Columbus. The Voyage

On the 2d of August, 1492, Columbus and all his companions marched in solemn procession to the monastery of Rabida to confess their sins, obtain absolution, and implore the blessing of God on their expedition. The account of this deeply-interesting voyage may be best given in the elegant language of Robertson:

On Friday, the third day of August, in the year one thousand four hundred and ninety-two, Columbus set sail, a little before sunrise, in presence of a vast crowd of spectators, who sent up their supplications to Heaven for the prosperous issue of the voyage, which they wished rather than expected. Columbus steered directly for the Canary Islands, and arrived there (August 13) without any occurrence that would have de served notice on any other occasion. But in a voyage of such expectation and importance, every circumstance was the object of attention. The rudder of the Pinta broke loose the day after she left the harbor; and that accident alarmed the crew, no less superstitious than unskillful, as a certain omen of the unfortunate destiny of the expedition. Even in the short run to the Canaries, the ships were found to be so crazy and ill appointed, as to be very improper for a navigation which was expected to be both long and dangerous. Columbus refitted them, however, to the best of his power; and having supplied himself with fresh provisions, he took his departure from Gomera, one of the most westerly of the Canary Islands, on the sixth day of September.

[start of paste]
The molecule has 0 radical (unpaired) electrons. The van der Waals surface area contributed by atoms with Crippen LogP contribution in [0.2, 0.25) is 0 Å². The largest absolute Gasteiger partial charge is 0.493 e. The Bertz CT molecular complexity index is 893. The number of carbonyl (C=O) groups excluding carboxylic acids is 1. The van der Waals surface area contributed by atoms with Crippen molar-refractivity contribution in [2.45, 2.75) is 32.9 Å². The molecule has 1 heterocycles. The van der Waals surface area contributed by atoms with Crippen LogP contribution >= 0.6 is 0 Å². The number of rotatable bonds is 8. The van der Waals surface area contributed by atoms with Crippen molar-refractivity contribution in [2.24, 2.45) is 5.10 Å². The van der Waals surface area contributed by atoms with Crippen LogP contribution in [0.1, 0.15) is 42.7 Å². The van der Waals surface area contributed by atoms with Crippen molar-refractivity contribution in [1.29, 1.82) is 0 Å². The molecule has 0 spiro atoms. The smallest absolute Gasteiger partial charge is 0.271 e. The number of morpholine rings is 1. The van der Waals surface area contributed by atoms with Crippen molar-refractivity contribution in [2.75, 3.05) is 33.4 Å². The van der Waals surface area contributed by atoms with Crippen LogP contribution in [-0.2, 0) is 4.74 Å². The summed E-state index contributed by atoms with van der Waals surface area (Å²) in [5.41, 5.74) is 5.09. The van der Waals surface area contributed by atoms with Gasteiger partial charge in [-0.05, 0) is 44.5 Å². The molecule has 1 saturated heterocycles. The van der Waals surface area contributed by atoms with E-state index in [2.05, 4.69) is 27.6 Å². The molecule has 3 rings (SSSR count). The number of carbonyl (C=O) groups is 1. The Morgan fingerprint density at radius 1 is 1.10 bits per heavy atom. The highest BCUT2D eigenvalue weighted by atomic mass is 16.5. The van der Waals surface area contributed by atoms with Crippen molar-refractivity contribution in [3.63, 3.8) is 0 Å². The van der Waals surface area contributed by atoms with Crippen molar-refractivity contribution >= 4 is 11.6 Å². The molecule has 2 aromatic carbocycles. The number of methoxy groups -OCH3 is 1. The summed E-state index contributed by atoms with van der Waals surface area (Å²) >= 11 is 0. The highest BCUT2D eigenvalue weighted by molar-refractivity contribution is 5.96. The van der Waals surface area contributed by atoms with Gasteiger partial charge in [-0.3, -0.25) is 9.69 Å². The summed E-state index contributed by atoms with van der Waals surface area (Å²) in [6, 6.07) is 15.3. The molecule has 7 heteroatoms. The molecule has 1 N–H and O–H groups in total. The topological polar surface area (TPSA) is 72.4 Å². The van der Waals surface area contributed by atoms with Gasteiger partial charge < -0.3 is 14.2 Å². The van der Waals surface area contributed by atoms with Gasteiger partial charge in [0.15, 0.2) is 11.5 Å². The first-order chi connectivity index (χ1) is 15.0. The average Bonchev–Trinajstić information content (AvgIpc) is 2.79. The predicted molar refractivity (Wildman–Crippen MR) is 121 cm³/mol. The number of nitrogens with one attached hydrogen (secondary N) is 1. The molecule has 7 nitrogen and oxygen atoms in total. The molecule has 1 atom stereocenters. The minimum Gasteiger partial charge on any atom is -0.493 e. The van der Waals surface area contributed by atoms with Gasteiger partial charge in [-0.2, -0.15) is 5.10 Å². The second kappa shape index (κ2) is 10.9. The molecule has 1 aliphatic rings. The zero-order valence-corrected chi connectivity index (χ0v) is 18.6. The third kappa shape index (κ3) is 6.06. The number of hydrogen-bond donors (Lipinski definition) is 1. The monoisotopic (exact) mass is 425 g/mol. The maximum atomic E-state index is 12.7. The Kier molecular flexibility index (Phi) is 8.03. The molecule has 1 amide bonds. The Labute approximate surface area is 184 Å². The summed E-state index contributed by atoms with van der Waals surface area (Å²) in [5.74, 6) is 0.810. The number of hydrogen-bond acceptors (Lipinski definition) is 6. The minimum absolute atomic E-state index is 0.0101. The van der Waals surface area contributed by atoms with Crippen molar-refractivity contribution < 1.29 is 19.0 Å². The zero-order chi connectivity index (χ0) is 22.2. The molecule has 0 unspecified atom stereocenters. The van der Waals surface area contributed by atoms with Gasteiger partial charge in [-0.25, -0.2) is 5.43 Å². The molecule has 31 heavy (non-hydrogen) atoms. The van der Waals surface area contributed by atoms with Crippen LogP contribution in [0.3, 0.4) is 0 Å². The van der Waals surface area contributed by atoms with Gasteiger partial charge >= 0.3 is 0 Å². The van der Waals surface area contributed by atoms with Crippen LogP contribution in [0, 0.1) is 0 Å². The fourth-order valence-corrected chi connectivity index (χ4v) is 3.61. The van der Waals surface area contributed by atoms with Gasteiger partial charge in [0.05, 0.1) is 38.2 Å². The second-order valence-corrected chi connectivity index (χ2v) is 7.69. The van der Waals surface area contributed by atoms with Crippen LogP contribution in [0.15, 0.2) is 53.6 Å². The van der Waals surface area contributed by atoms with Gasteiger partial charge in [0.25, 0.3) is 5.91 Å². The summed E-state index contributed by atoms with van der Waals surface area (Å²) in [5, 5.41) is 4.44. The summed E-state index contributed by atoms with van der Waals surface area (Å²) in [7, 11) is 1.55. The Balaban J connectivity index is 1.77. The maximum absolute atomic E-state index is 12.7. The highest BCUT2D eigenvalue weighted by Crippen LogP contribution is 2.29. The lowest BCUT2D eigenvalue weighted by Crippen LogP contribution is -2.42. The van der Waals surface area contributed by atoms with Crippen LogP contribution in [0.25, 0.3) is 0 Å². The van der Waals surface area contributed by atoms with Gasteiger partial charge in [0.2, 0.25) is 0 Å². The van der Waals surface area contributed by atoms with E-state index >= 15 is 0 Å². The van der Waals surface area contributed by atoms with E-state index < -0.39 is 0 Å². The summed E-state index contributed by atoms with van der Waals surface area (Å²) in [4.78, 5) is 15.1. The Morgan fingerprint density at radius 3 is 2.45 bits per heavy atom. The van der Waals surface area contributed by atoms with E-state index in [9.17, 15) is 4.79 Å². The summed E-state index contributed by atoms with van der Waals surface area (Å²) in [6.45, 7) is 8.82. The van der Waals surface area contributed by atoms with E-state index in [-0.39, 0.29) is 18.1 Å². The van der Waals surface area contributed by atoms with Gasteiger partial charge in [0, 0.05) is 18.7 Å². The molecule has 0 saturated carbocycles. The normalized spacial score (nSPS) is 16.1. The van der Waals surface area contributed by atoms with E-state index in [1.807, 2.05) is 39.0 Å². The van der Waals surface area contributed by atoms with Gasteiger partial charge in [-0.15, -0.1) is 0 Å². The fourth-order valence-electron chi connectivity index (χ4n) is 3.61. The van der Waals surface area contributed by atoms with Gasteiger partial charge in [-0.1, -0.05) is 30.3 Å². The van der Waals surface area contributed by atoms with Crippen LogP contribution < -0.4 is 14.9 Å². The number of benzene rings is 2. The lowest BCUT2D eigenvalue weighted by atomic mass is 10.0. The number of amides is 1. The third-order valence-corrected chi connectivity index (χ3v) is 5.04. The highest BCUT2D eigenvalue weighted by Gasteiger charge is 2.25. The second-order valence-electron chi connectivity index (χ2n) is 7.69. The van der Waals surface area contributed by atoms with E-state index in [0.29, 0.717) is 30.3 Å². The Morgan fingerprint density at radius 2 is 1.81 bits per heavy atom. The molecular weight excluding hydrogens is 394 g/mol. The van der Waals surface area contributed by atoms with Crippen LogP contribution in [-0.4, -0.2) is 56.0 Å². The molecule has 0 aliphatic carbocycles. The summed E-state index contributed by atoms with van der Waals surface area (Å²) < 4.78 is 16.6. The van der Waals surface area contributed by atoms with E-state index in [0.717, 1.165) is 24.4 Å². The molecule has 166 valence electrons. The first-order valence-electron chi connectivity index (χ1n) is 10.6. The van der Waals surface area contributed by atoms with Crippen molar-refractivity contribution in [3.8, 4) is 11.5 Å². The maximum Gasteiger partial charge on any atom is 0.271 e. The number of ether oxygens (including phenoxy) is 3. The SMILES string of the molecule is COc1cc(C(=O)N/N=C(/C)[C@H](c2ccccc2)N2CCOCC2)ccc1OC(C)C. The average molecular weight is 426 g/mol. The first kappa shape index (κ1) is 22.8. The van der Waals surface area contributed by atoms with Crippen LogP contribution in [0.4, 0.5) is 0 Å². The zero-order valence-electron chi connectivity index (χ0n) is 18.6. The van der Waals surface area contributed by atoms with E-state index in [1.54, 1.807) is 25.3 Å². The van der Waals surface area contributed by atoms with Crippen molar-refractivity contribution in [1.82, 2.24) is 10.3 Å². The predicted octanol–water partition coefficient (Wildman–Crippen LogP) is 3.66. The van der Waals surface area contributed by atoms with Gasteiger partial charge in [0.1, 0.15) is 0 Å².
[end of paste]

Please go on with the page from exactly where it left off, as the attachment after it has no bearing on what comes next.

Here the voyage of discovery may properly be said to begin; for Columbus, holding his course due west, left immediately the usual track of navigation, and stretched into unfrequented and unknown seas. The first day, as it was very calm, he made but little way; but on the second, he lost sight of the Canaries; and many of the sailors, dejected already and dismayed, when they contemplated the boldness of the undertaking, began to beat their breasts and to shed tears, as if they were never more to behold land. Columbus comforted them with assurances of success, and the prospect of vast wealth in those opulent regions whither he was conducting them. This early discovery of the spirit of his followers taught Columbus that he must prepare to struggle not only with the unavoidable difficulties which might be expected from the nature of his undertaking, but with such as were likely to arise from the ignorance and timidity of the people under his command; and he perceived that the art of governing the minds of men would be no less requisite for accomplishing the discoveries which he had in view, than naval skill and undaunted courage. Happily for himself, and for the country by which he was employed, he joined to the ardent temper and inventive genius of a projector, virtues of another species, which are rarely united with them. He possessed a thorough knowledge of mankind, an insinuating address, a patient perseverance in executing any plan, the perfect government of his own passions, and the talent of acquiring an ascendency over those of other men. All these qualities, which formed him for command, were accompanied with that superior knowledge of his profession which begets confidence in times of difficulty and danger. To unskillful Spanish sailors, accustomed only to coasting voyages in the Mediterranean, the maritime science of Columbus - the fruit of thirty years' experience, improved by an acquaintance with all the inventions of the Portuguese - appeared immense. As soon as they put to sea, he regulated everything by his sole authority; he superintended the execution of every order and allowing himself only a few hours for sleep, he was at all other times upon deck. As his course lay through seas which had not formerly been visited, the sounding line, or instruments for observation, were continually in his hands. After the example of the Portuguese discoverers, he attended to the motion of tides and currents, watched the flight of birds, the appearance of fishes, or seaweeds, and of everything that floated on the waves; and entered every occurrence with a minute exactness in the journal which he kept. As the length of the voyage could not fail of alarming , sailors habituated only to short excursions, Columbus endeavored to conceal from them the real progress which they made. With this view, though they ran eighteen leagues on the second day after they left Gomera, he gave out that they had advanced only fifteen; and he uniformly employed the same artifice of reckoning short during the whole voyage. By the fourteenth of September, the fleet was above two hundred leagues to the west of the Canary Islands, at a greater distance from land than any Spaniard had been before that time. There they were struck with an appearance no less astonishing than new. They observed that the magnetic needle in their compasses did not point exactly to the polar star, but varied towards the west; and as they proceeded, this variation increased. This appearance, which is now familiar - though it still remains one of the mysteries of nature, into the cause of which the sagacity of man hath not been able to penetrate - filled the companions of Columbus with terror. They were now in a boundless and unknown ocean, far from the usual course of navigation; nature itself seemed to be altered, and the only guide which they had left was about to fail them. Columbus, with no less quickness than ingenuity, invented a reason for this appearance, which, though it did not satisfy him self, seemed so plausible to them, that it dispelled their fears or silenced their murmurs.